Backed by one of India’s top IT and ITES firm Infosys co-founder NR Narayana Murthy’s Catamaran, Innoviti in mid-2017
raised Rs120 crore in Series B funding from SBI-FMO, a Singapore-based equity fund and Bessemer Venture Partners, among others.
Non-performing loans (NPL) at this lending startup figures at less than 0.7 percent. They disburse small-ticket loans — just about Rs15,000-Rs20,000 — not high-velocity ones.
Tackling risk with technology
Fintech lenders are using technology to evaluate risk management by administering credit, predicting consumer behaviour and more.
Lending platform Faircent, for instance, has a systematic method in assessing, preventing and managing risk. Every registered borrower is identity checked, credit checked and risk assessed. This is done through a technology-driven process of verification that assesses a potential borrower on 120 criteria and 400 data points, including social, financial and personal data. The data is sourced from personal and financial documentation provided by the customer.
Rajat Gandhi, Founder and CEO of Faircent, a P2P startup, says, “Since traditional data points were either unavailable or not reliable for most of our users, we decided to leverage non-conventional metrics to assess the borrower creditworthiness.” Based on the borrower’s ability to repay a loan, their automated system suggests an appropriate loan amount and period.
Manav Jeet, MD and CEO at Rubique, a financial matchmaking platform, says they assess a borrower’s ability to repay a loan by crunching data points such as bank statements, past tax records, civil data and others.
Then, there is the intention. “There’s no technology that can help you gauge intention. How you do this is by using alternative data points, where someone is behaving in a particular fashion,” says Jeet. For example, tracking phone payments, mapping e-commerce transactions, social media accounts, and other similar data points.
Rubique uses technology for predictability, creating algorithms and using data science and AI to match lenders and borrowers. “With algorithms at one side and data at the other, we create magic, which is nothing more than a blend of conventional data points with alternate data points,” explains Jeet.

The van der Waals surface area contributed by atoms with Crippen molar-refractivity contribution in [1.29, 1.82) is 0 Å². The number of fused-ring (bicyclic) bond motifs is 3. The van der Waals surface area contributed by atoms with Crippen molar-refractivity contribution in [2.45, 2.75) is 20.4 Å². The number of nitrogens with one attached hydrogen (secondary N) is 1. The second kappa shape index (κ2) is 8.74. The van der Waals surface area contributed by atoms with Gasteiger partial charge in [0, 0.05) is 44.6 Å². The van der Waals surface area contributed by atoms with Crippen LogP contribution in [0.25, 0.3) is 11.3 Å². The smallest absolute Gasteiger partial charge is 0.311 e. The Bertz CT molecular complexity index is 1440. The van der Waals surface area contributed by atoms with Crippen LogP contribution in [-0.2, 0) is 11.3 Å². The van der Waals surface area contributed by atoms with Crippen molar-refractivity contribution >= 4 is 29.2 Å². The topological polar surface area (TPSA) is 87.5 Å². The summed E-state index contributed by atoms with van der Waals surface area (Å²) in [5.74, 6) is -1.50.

The Mumbai-based Rubique claims to have disbursed loans amounting to more than Rs3,500 crore to more than 2.2 lakh customers. It boasts of an approval ratio of more than 90 percent. Rubique is backed by big names such as Kalaari Capital and Emery Capital, who
recently invested an undisclosed amount, estimated to be between $15-$20 million.
Fintech employs the simplest of innovations like chatbots to answer customer queries, uses retina and fingerprint scans for security, offers user-friendly interfaces, and automates a major portion of the process.
Importance of tech know-how
According to Samir Kumar, Managing Director at Bangalore-based VC Inventus Capital, the tech component of a team, their knowledge of machine learning and their background in technology are key while considering investment in an organisation.
Kumar opines that an organisation’s formula and philosophy for risk management need to be airtight for investment to flow in. “We look at a team’s experience in managing risk. With technology involved, it is necessary for a risk officer to use machine learning to make better decisions,” he says.
Fintech lenders are also leading the way to steady financial inclusion as even low-income individuals and businesses are able to access credit. This is contributing to the central government’s financial inclusion plan.
Gandhi explains that about 600 million Indians lack access to credit while only 20 per cent has access to organised credit from legacy financial institutions; the rest depends on the unorganised sector, which can be exploitative. “Potential borrowers do not have reliable credit or financial history, which makes assessing their actual creditworthiness on traditional parameters almost impossible,” he said.
The fintech industry’s future is a captivating space to watch out for. “While we have most elements right, we are yet to figure out the ultimate hockey stick moment -- where the lego pieces fit together,” muses Agrawal.
Kubra Fatima is a freelance writer and a member of 101Reporters, a pan-India network of grassroots reporters.